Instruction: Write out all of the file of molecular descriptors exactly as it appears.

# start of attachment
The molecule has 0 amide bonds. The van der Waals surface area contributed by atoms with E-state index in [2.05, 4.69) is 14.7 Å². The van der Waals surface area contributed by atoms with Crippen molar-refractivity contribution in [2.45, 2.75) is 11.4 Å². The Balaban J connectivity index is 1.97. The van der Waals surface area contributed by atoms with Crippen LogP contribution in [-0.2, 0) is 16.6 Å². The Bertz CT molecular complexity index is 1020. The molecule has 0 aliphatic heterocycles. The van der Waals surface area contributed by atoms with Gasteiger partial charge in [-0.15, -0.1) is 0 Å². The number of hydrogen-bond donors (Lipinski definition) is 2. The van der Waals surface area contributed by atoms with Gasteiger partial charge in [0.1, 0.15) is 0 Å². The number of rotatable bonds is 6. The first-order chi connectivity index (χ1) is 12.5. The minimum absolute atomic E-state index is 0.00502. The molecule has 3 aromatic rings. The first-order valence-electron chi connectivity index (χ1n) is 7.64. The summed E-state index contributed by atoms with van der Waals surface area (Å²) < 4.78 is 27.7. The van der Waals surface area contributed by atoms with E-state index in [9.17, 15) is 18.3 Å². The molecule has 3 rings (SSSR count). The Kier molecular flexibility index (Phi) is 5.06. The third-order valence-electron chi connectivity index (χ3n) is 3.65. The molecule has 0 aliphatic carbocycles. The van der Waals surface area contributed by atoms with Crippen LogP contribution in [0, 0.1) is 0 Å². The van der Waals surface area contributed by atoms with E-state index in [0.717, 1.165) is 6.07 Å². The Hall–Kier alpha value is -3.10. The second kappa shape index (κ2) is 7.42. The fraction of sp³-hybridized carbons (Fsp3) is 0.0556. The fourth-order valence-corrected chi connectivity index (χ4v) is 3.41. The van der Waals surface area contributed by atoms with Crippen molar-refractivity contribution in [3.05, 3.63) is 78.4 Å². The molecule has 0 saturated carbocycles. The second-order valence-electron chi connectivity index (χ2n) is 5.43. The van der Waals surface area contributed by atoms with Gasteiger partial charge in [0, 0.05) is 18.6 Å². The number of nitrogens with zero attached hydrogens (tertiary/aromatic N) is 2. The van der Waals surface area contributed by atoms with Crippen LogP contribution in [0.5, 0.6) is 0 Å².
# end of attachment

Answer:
The molecule has 0 amide bonds. The van der Waals surface area contributed by atoms with E-state index in [2.05, 4.69) is 14.7 Å². The van der Waals surface area contributed by atoms with Crippen molar-refractivity contribution in [2.45, 2.75) is 11.4 Å². The Balaban J connectivity index is 1.97. The van der Waals surface area contributed by atoms with Crippen LogP contribution in [-0.2, 0) is 16.6 Å². The Bertz CT molecular complexity index is 1020. The molecule has 0 aliphatic heterocycles. The van der Waals surface area contributed by atoms with Gasteiger partial charge in [-0.15, -0.1) is 0 Å². The number of hydrogen-bond donors (Lipinski definition) is 2. The van der Waals surface area contributed by atoms with Gasteiger partial charge in [0.1, 0.15) is 0 Å². The number of rotatable bonds is 6. The first-order chi connectivity index (χ1) is 12.5. The minimum absolute atomic E-state index is 0.00502. The molecule has 3 aromatic rings. The first-order valence-electron chi connectivity index (χ1n) is 7.64. The summed E-state index contributed by atoms with van der Waals surface area (Å²) < 4.78 is 27.7. The van der Waals surface area contributed by atoms with E-state index in [9.17, 15) is 18.3 Å². The molecule has 3 rings (SSSR count). The Kier molecular flexibility index (Phi) is 5.06. The third-order valence-electron chi connectivity index (χ3n) is 3.65. The molecule has 0 aliphatic carbocycles. The van der Waals surface area contributed by atoms with Crippen LogP contribution in [0, 0.1) is 0 Å². The van der Waals surface area contributed by atoms with E-state index in [0.717, 1.165) is 6.07 Å². The Hall–Kier alpha value is -3.10. The second kappa shape index (κ2) is 7.42. The fraction of sp³-hybridized carbons (Fsp3) is 0.0556. The fourth-order valence-corrected chi connectivity index (χ4v) is 3.41. The van der Waals surface area contributed by atoms with Crippen molar-refractivity contribution in [3.05, 3.63) is 78.4 Å². The molecule has 0 saturated carbocycles. The second-order valence-electron chi connectivity index (χ2n) is 5.43. The van der Waals surface area contributed by atoms with Gasteiger partial charge in [0, 0.05) is 18.6 Å². The number of nitrogens with zero attached hydrogens (tertiary/aromatic N) is 2. The van der Waals surface area contributed by atoms with Crippen LogP contribution in [0.5, 0.6) is 0 Å².